New sign caps recent improvements at North Huntingdon nature preserve

December 13, 2019 Pittsburgh Tribune-Review
PEC in the News

Volunteers from Jeannette’s Elliott Group lent a hand this week as the Westmoreland Land Trust installed an updated sign at the entrance of its nature preserve along Ardara Road in North Huntingdon.

The sign joins other recent improvements at the 59-acre Otto and Magdalene Ackermann Nature Preserve that were the result of volunteer labor and a $4,230 Laurel Highlands Conservation Landscape initiative mini-grant, administered by the Pennsylvania Environmental Council.

A 17-member volunteer team from the Elliott Group worked at the preserve for more than six hours during the Sept. 13 United Way Day of Caring. The group helped to install a new information kiosk, remove downed trees that had fallen on a trail, place trail signs and clear away some old car parts, for disposal at the Valley Landfill.

The volunteers also widened Quarry Trail, cleared brush from a scenic viewpoint along Pipeline Trail and cut away unwanted Japanese stilt grass.

Volunteers from RAI Trade Marketing Services, Columbia Gas, W.N. Tuscano Agency and First National Bank have helped with tasks at the preserve on other occasions.

“The work all these folks have done has been very significant,” Land Trust Executive Director Betsy Aiken said. “They’ve been a tremendous help to us as a nonprofit entity.”

The trust, meanwhile, is working on a new map and brochure of the North Huntingdon preserve — supported by the mini-grant.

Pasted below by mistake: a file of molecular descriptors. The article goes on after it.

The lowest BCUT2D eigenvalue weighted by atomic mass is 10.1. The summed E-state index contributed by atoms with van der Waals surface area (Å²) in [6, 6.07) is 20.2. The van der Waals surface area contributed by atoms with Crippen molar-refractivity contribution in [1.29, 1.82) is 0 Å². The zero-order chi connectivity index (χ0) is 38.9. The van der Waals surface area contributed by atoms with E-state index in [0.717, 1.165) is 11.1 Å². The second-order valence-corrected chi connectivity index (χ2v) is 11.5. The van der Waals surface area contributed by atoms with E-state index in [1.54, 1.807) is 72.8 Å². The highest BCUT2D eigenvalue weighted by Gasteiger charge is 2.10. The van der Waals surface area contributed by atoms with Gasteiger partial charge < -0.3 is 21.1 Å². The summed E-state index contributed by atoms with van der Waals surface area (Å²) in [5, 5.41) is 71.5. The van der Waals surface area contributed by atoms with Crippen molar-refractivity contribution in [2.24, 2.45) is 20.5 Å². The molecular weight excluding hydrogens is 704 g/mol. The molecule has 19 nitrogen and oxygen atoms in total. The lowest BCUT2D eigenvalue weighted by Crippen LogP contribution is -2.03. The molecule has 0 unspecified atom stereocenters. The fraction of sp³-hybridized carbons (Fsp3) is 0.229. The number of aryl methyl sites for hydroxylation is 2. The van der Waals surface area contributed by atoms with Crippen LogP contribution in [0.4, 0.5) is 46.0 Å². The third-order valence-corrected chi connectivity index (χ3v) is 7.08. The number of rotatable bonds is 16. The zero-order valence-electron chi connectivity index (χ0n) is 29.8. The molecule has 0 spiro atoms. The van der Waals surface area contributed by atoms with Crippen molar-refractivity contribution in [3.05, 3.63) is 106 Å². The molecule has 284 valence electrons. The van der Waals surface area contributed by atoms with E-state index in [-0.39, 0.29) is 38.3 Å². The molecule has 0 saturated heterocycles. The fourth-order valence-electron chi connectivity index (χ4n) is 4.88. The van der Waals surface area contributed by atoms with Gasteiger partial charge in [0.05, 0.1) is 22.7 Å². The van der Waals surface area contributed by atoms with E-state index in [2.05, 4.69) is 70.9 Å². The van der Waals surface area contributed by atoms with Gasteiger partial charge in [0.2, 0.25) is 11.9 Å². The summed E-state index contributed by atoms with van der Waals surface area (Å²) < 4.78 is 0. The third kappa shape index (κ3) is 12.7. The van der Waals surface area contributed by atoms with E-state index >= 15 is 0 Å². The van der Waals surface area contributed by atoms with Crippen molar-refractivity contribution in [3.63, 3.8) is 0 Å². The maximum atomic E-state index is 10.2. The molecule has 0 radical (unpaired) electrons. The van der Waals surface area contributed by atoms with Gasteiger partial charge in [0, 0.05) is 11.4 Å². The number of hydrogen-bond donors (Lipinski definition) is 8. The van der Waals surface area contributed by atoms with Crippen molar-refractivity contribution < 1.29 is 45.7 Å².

The land was donated to the nonprofit in 2009 by descendants of the Ackermanns, German immigrants who purchased the property in 1937. Otto Ackermann, who collected and studied butterflies, and his wife, Magdalene, visited the property for hikes, picnicking, bird-watching and other nature studies.

The family opened their preserve for public use before deeding it to the Land Trust to ensure its continued preservation, Aiken said.

Among the preserve’s features is a scenic stone quarry dating from the the mid-19th century and two waterfalls.

“The quality of the forest is very good,” Aiken said. “There is good biodiversity, with healthy trees and some old-growth trees and relatively few invasive plants.”

A tributary to Brush Run Creek runs through the property and has been provisionally named Blue Dell Run, after a swimming pool that was once popularin the area. “The artesian well that is the head water of that stream also provided the water for the old Blue Dell pool,” Aiken said.

Visit westmoreland-landtrust.org for more information about the nonprofit’s properties and projects.


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